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Every direct mail circulation manager wants to expand their mailing list universe. It’s the only real way to increase market share by engaging new buyers and reactivating lapsed customers. While renting lists and optimizing in-house files with transactional and intent data is an effective part of your direct marketing strategy to find incremental names, it’s up to you to do your research and find the ideal partners that can give you more responsive prospects.
With that in mind, here are some questions you should ask any potential list provider before you do business with them. The answers to these questions will go a long way in determining whether a particular supplier is the right business partner for you.
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1. Does the list provider respect consumer privacy?
Today’s consumers have multiple options for protecting themselves from unsolicited direct mail. For example, the Direct Marketing Association has a “Do Not Mail” list that all members of the DMA must adhere to. Sending mail to people on this list can result in finding your company in trouble with the DMA and other mailers, and it almost certainly will result in ignored mail pieces and wasted money.
There are also other legal statutes with which you must comply. Companies are not allowed to use lists from medical facilities, nor are they allowed to disclose any ailments a patient may have had. Similarly, companies are forbidden from using driving records as the basis for a mailing list. Check with any list vendor you speak with to make sure they’re abiding by the laws — actual laws as well as the laws of decency — before striking a deal.
2. What is your pricing?
Price is always a big consideration for any company, large or small. Everyone wants the maximum value at a minimal cost. So ask questions up front to avoid being taken by surprise later. Is there a minimum amount of names per purchase? Are there are any discounts on follow-up mailings (reuses)? Are invoices net of matches to my house file? Other rental lists? Are there any hidden fees beyond the quoted price per thousand names?
A word or caution: Third party vendors offer competitive pricing for similar lists. If a list broker or database vendor is offering to rent you a list at a drastically lower rate than other vendors, that should be a warning sign. You will truly get what you pay for in terms of poor list quality and unusable names. It pays to get estimates and pricing structures from multiple list vendors, so you know if you’re making the best investment for your company. The more you know now, the better your chances are of making a well-informed and educated decision.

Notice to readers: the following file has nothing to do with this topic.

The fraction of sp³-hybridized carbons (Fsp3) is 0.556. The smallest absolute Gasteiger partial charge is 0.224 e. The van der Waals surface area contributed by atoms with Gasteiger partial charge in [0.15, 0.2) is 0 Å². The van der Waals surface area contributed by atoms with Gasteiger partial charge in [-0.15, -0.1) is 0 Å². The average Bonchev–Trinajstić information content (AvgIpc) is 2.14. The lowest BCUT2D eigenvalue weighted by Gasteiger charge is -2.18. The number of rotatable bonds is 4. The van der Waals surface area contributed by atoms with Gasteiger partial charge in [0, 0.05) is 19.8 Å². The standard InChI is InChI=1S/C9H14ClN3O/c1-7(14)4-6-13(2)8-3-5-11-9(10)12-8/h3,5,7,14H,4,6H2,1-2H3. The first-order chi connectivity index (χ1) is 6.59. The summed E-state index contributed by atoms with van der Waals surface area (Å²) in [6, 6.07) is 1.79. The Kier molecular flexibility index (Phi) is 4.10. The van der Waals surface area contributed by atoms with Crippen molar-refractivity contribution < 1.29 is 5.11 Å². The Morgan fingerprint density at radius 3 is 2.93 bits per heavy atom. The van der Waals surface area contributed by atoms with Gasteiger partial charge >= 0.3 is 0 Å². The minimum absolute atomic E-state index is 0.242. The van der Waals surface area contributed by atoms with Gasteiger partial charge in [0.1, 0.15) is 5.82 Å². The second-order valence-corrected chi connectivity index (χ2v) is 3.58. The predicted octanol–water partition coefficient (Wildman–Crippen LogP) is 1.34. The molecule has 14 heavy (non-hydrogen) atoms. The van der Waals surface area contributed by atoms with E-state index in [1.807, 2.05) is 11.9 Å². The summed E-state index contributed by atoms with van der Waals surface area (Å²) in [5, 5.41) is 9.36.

3. Can I speak with current customers?
The direct mail vendor solutions industry isn’t exactly overflowing with online reviews and consumer feedback. There’s no real way to know what kind of professional relationship you’re entering into with a list supplier until you’re in it. Asking if you can speak directly with current customers is a great way to gain some insight into what working with that list provider is really like. Whether they give you a list of current customers to contact or they decline, how they handle your request says a lot about their values and policies. Of course, speaking with another customer will provide you with valuable, although biased, feedback. It is, after all, in the supplier’s best interest to showcase their most successful working relationships. Be prepared with specific questions and you will learn a lot more.
You can also reach out to your peers and colleagues for their experience with the vendor you’re looking to work with. Again, more information makes for a better, more confident decision.
4. When have you not delivered, and how did you handle it?